Despite gout being largely associated with White men, new data suggest gout and hyperuricemia impart a larger burden on other demographic groups, including Black men, Black women, and White women.
A nationally representative race- and sex-specific study of adult patients in the United States reported that gout was more prevalent in those self-reporting Black race when compared with White participants. Investigators believe these differences may be explained by sex-specific differences in diet, as well as social determinants of health and clinical factors, according to results published in JAMA Network.1
“Gout has historically been considered a disease of White men who overindulge in gamey meats and other rich foods,” investigators explained. “However, emerging data suggest gout and hyperuricemia (its causal precursor) impart an even larger burden on other demographic groups, including Black men, Black women, and White women. Indeed, the global frequency and disability burden of gout among women have been rising disproportionately relative to gout among men, with gout among women characterized by a higher frequency of obesity and related cardiometabolic sequalae.”
The cross-sectional analysis used data from the National Health and Nutrition Examination Survey (NHANES) conducted between 2007 and 2016. During in-person interviews, demographics, including race and ethnicity, education level, medical history, income, body mass index, alcohol consumption, and use of diuretics were collected. The main outcome was the prevalence of any race- and sex-specific of gout diagnosis and hyperuricemia and differences before and after adjusting for socioclinical risk factors. Risk factors included lower educational levels, poverty, higher BMI, poor diet, chronic kidney disease (CKD), diuretic use, and a higher number of alcoholic beverages consumed per week.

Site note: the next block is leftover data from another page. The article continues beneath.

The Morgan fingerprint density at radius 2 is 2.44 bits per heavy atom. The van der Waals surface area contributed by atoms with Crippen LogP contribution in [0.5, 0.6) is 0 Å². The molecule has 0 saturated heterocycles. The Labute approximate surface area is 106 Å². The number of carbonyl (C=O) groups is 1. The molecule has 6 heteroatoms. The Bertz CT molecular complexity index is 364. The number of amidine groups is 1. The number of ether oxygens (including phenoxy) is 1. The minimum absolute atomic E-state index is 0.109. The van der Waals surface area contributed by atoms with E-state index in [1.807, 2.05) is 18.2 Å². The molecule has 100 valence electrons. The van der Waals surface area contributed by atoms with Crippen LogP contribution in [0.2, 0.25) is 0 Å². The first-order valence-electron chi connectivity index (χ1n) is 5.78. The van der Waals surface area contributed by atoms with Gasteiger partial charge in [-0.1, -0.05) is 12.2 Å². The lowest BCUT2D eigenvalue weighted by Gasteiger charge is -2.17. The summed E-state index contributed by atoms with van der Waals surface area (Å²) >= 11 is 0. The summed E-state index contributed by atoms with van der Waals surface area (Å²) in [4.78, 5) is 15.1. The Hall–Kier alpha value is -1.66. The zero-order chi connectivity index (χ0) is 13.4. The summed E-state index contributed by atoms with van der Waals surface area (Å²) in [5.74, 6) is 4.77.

In total, 18693 participants were included in the analysis, with a total of 3304 Black women (mean age 44.8 years), 6195 White women (mean age 49.8 years), 3085 Black men (mean age 43.6 years), and 6109 White men (mean age 48.2 years). The age-standardized prevalence of gout was 3.5% (95% CI, 2.7%-4.3%) in Black women and 2.0% (95% CI, 1.5%-2.5%) in White women (age-adjusted odds ratio [OR], 1.81 [95% CI, 1.29-2.53]). Prevalence was higher in Black men (7.0% [95% CI, 6.2%-7.9%]) when compared with White men (5.4% [95% CI, 4.7%-6.2%]; age-adjusted OR, 1.26 [95% CI, 1.02-1.55]).
Associations attenuated after adjusting for factors such as diet, body mass index, CKD, and poverty among women and for diet and CKD among men. Hyperuricemia prevalence was consistent among men and women with gout, with the greatest attenuations associated with hyperuricemia among women after adjusting for poverty (OR, 1.71 [95% CI, 1.36-2.15]), BMI (OR, 1.22 [95% CI, 0.96-1.57]), diet (OR, 1.52 [95% CI, 1.19-1.93]), and CKD (OR, 1.01 [95% CI, 0.76-1.35]). In men with gout, the greatest attenuations were reported after adjusting for diuretic use (OR, 1.24 [95% CI, 0.96-1.61]) and CKD (OR, 1.08 [95% CI, 0.81-1.42]).
Results are generalizable to the population of White and Black individuals living in the United States as NHANES data are collected from community-based samples and weighted to the population. The findings for gout were consistent with hyperuricemia. However, the cross-sectional, observational design limited the study and the analyses may have been subject to residual or unmeasured confounding. Lastly, racial differences may be subject to other factors, such as stress, physical activity, and poorer access to health care. Racial differences among men and women are likely associated with these contributors.
“Differences may be explained by racial differences in key socioclinical factors, including excess BMI, poverty, and poor diet as well as CKD in women and by CKD, poor diet, and diuretic use in men,” investigators concluded. “Culturally informed interventions designed to address adiposity and kidney disease and improve diet quality while recognizing the role of poverty in gout among women could help reduce these disparities.”
McCormick N, Lu N, Yokose C. Racial and sex disparities in gout prevalence among us adults. JAMA Network Open. https://jamanetwork.com/journals/jamanetworkopen/fullarticle/2795143?utm_source=For_The_Media&utm_medium=referral&utm_campaign=ftm_links&utm_term=081522. Published August 15, 2022. Accessed August 15, 2022.